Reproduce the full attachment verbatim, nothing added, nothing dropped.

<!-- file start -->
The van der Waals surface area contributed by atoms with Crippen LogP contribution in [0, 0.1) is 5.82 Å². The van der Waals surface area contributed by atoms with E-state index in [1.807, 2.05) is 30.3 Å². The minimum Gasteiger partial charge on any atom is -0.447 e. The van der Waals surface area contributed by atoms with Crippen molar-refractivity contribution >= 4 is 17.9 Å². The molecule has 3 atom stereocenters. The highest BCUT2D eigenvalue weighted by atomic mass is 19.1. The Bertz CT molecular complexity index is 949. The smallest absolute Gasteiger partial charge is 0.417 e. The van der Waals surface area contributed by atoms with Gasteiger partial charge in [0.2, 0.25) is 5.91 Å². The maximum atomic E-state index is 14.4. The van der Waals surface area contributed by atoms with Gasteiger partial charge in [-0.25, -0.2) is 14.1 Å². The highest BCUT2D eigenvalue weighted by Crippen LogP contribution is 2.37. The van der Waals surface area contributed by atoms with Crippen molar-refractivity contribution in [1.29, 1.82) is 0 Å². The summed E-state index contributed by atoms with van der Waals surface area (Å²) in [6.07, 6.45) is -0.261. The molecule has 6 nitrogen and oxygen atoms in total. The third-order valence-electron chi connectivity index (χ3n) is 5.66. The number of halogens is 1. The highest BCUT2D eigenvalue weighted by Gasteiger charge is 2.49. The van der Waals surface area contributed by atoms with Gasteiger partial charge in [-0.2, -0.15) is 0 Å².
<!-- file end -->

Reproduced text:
The van der Waals surface area contributed by atoms with Crippen LogP contribution in [0, 0.1) is 5.82 Å². The van der Waals surface area contributed by atoms with E-state index in [1.807, 2.05) is 30.3 Å². The minimum Gasteiger partial charge on any atom is -0.447 e. The van der Waals surface area contributed by atoms with Crippen molar-refractivity contribution >= 4 is 17.9 Å². The molecule has 3 atom stereocenters. The highest BCUT2D eigenvalue weighted by atomic mass is 19.1. The Bertz CT molecular complexity index is 949. The smallest absolute Gasteiger partial charge is 0.417 e. The van der Waals surface area contributed by atoms with Gasteiger partial charge in [0.2, 0.25) is 5.91 Å². The maximum atomic E-state index is 14.4. The van der Waals surface area contributed by atoms with Gasteiger partial charge in [-0.25, -0.2) is 14.1 Å². The highest BCUT2D eigenvalue weighted by Crippen LogP contribution is 2.37. The van der Waals surface area contributed by atoms with Crippen molar-refractivity contribution in [1.29, 1.82) is 0 Å². The summed E-state index contributed by atoms with van der Waals surface area (Å²) in [6.07, 6.45) is -0.261. The molecule has 6 nitrogen and oxygen atoms in total. The third-order valence-electron chi connectivity index (χ3n) is 5.66. The number of halogens is 1. The highest BCUT2D eigenvalue weighted by Gasteiger charge is 2.49. The van der Waals surface area contributed by atoms with Gasteiger partial charge in [-0.2, -0.15) is 0 Å².